Walk through the tunnel of ten thousand vermillion torii (gates) snaking their way up the mountain at Fushimi Inari Shrine outside of Kyoto and you’ll soon realize that no two are exactly the same. Look one way and you’ll see bare, unadorned orange posts. Turn the other and you’ll see the names of all the businesses or individuals who donated each gate as a sign of gratitude for their prosperity. Among the thankful, a range — from men of small business to giants of Japanese industry hailing from companies like Hitachi or Panasonic.
No business is too big to be thankful to Inari, the Shinto god of rice, sake and prosperity. Continue Reading »
Whales with legs? In the desert?
That’s what you’ll find in the Valley of the Whales (Wadi El-Hitan) in Fayoum, Egypt. More accurately, you’ll find the over 35 million year-old fossilized remains of whales with short legs, appendages marking their evolution from land mammals to sea mammals. Continue Reading »
Have you ever wondered where your morning tea comes from? Continue Reading »
Want to know the end to a perfect afternoon in the Yucatan? Taking a dip in a cenote.
What is a cenote, you ask? Continue Reading »
As some zero in on the Mayan calendar coming to an end at this year’s winter solstice, others go on (that would include us, by the way). In that spirit, we spent the day yesterday with two archaeologists at Chichen Itza Mayan ruins in Mexico’s Yucatan province and dug a bit deeper into the story. Continue Reading »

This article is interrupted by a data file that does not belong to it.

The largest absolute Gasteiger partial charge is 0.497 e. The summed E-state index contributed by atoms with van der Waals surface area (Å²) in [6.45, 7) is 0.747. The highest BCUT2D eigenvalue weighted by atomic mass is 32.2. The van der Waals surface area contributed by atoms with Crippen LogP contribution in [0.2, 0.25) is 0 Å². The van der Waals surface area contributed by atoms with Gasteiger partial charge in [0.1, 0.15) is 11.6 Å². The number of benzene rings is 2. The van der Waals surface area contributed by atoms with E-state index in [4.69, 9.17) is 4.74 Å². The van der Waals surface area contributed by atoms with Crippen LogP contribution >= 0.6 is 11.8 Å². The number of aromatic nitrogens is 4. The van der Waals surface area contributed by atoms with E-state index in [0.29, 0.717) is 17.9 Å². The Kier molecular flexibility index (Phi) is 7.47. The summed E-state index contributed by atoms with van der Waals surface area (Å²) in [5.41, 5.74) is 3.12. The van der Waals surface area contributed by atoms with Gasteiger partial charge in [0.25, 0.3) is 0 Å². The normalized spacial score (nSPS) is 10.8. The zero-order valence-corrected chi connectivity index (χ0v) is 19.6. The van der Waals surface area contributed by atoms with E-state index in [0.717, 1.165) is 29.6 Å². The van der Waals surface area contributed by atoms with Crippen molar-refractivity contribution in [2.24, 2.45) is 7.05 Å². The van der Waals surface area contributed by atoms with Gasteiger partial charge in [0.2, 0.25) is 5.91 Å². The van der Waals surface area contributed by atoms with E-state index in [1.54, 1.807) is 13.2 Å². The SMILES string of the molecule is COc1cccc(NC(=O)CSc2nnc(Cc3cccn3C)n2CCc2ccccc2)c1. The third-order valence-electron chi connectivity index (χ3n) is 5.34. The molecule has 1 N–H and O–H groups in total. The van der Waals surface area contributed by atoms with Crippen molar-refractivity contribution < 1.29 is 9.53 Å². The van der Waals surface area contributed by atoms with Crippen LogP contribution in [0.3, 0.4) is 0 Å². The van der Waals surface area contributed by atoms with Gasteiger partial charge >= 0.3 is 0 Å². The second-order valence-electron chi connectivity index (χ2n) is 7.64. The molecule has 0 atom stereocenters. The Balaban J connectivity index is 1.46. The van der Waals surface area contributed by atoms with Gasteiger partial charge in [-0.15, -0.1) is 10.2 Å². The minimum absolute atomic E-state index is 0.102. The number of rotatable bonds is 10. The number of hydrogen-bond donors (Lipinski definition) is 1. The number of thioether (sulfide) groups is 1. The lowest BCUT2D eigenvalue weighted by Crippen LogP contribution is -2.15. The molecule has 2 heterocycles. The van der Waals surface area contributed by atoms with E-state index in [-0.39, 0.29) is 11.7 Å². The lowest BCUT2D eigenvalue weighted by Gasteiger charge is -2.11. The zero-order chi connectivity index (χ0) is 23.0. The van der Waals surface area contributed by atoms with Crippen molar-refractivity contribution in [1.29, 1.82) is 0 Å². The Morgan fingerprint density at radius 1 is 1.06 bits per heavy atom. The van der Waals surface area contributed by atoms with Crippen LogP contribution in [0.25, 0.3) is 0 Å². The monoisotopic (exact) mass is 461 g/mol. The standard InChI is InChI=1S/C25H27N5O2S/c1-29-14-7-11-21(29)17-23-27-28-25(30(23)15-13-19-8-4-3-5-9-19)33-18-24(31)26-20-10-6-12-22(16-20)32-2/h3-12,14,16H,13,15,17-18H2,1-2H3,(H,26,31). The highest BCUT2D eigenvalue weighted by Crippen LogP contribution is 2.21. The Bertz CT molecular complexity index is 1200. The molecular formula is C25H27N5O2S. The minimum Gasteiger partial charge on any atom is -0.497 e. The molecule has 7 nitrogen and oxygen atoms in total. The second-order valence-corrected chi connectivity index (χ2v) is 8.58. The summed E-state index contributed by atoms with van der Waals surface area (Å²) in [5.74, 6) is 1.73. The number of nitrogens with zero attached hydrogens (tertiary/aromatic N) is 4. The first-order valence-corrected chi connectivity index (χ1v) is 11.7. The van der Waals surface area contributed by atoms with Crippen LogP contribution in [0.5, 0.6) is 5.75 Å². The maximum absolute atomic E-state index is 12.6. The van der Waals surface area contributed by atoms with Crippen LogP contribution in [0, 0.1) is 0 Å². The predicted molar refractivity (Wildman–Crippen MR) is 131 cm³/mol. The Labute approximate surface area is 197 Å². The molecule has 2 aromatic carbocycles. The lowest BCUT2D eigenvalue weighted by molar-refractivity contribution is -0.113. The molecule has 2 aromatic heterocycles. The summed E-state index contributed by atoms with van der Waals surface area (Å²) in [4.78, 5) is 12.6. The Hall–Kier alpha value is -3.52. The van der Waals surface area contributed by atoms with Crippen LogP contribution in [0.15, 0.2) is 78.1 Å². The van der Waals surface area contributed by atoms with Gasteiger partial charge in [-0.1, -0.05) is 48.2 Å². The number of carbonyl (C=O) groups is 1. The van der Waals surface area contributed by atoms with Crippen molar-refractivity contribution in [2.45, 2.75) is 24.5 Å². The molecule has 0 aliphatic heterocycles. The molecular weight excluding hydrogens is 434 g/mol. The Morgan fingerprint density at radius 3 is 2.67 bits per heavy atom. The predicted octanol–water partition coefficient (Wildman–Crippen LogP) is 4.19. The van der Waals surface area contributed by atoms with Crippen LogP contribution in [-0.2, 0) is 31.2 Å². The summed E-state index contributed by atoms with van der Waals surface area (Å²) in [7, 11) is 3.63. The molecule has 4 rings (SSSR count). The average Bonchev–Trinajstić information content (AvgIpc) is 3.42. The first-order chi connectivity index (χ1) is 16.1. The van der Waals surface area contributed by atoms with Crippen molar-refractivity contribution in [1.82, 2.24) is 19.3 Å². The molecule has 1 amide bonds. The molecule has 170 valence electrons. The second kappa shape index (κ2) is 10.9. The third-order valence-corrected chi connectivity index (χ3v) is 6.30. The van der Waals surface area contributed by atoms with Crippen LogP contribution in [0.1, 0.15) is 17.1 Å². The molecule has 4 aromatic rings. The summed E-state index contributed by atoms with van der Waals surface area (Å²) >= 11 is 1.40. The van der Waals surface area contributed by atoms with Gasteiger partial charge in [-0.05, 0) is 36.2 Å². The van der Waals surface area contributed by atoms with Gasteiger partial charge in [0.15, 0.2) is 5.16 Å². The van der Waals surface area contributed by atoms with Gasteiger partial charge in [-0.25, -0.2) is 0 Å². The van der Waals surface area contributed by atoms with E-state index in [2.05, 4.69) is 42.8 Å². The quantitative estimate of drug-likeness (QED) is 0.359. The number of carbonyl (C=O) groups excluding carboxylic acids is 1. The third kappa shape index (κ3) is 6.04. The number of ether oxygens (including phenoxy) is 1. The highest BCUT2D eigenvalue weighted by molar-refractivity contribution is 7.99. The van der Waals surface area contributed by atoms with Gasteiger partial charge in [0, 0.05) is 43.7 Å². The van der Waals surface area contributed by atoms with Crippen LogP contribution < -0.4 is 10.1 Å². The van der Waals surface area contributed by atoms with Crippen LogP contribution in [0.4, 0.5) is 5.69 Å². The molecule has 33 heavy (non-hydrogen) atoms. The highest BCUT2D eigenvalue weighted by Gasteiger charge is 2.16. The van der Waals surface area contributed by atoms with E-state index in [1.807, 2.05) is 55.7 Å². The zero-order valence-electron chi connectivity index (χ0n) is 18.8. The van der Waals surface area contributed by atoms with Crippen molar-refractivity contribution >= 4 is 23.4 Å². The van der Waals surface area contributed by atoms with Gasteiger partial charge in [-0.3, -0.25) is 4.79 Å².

4:00 A.M., alarm blaring, almost violent at an ungodly hour. I cursed it and was tempted to roll over. But I knew if I had, I’d regret it. I had a volcanic lake to visit.
After a bumpy chicken bus ride, we finally arrived at the lake’s edge. The sun was just coming up and we were among the very few people there.
Open up the panorama to see Quilotoa Lake for yourself. Continue Reading »
Since our visit to Myanmar (Burma) in 2008, a lot has changed. Aung San Suu Kyi has been released from house arrest. The junta government seems to be loosening controls and opening up. Heck, it seems like every week there’s a group of foreign dignitaries visiting Myanmar, something impossible during the time of our visit.
But even with all the dignitary visits and changing moods, we imagine that Shwedagon Pagoda is still the same. Continue Reading »
Carnes Asadas at the Mercado 20 de Noviembre in Oaxaca, Mexico. It’s an institution!
When you first enter the market, follow your nose towards the smoke and aroma of grilled meat and you’ll find yourself in the Carnes Asadas (roasted meats) hall. Vegetarians beware: this is full-on meatatarian territory. Continue Reading »
Just when you begin to think every church is the same and you’ve seen it all, you enter yet another that surprises. Your jaw drops, you narrow your gaze to tune into the detail, you arch your back to admire the ceiling.
Such was our experience today at Santo Domingo de Guzmán Church in Oaxaca, Mexico. Continue Reading »
One part transportation hub, another part monument to the human experiment, Grand Central Terminal is said to be number six on the world’s most visited places list with 21,600,000 visitors each year.
Hitler sent spies to sabotage it, Croatian nationalists attempted to bomb it and visions of the future once conspired to demolish it. Continue Reading »